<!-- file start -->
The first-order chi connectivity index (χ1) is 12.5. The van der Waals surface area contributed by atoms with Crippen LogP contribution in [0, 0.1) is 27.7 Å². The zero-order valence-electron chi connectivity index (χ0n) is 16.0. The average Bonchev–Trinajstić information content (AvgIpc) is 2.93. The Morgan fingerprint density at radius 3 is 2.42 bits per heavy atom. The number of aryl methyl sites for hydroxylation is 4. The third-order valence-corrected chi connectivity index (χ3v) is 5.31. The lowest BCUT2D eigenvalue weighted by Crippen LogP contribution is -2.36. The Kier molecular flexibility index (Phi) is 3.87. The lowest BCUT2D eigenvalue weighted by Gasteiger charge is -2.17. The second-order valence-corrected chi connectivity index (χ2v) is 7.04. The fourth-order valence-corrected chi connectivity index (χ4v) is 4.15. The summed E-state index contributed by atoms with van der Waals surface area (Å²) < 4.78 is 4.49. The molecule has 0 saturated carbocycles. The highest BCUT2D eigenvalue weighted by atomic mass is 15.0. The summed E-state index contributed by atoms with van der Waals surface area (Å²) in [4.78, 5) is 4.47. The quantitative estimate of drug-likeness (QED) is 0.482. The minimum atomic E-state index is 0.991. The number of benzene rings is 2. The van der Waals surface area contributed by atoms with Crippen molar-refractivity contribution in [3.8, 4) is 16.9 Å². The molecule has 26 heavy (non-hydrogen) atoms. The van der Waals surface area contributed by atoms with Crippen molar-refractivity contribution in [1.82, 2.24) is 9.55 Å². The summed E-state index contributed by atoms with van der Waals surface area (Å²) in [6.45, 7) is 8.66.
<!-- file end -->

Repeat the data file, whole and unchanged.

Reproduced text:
The first-order chi connectivity index (χ1) is 12.5. The van der Waals surface area contributed by atoms with Crippen LogP contribution in [0, 0.1) is 27.7 Å². The zero-order valence-electron chi connectivity index (χ0n) is 16.0. The average Bonchev–Trinajstić information content (AvgIpc) is 2.93. The Morgan fingerprint density at radius 3 is 2.42 bits per heavy atom. The number of aryl methyl sites for hydroxylation is 4. The third-order valence-corrected chi connectivity index (χ3v) is 5.31. The lowest BCUT2D eigenvalue weighted by Crippen LogP contribution is -2.36. The Kier molecular flexibility index (Phi) is 3.87. The lowest BCUT2D eigenvalue weighted by Gasteiger charge is -2.17. The second-order valence-corrected chi connectivity index (χ2v) is 7.04. The fourth-order valence-corrected chi connectivity index (χ4v) is 4.15. The summed E-state index contributed by atoms with van der Waals surface area (Å²) < 4.78 is 4.49. The molecule has 0 saturated carbocycles. The highest BCUT2D eigenvalue weighted by atomic mass is 15.0. The summed E-state index contributed by atoms with van der Waals surface area (Å²) in [4.78, 5) is 4.47. The quantitative estimate of drug-likeness (QED) is 0.482. The minimum atomic E-state index is 0.991. The number of benzene rings is 2. The van der Waals surface area contributed by atoms with Crippen molar-refractivity contribution in [3.8, 4) is 16.9 Å². The molecule has 26 heavy (non-hydrogen) atoms. The van der Waals surface area contributed by atoms with Crippen molar-refractivity contribution in [1.82, 2.24) is 9.55 Å². The summed E-state index contributed by atoms with van der Waals surface area (Å²) in [6.45, 7) is 8.66.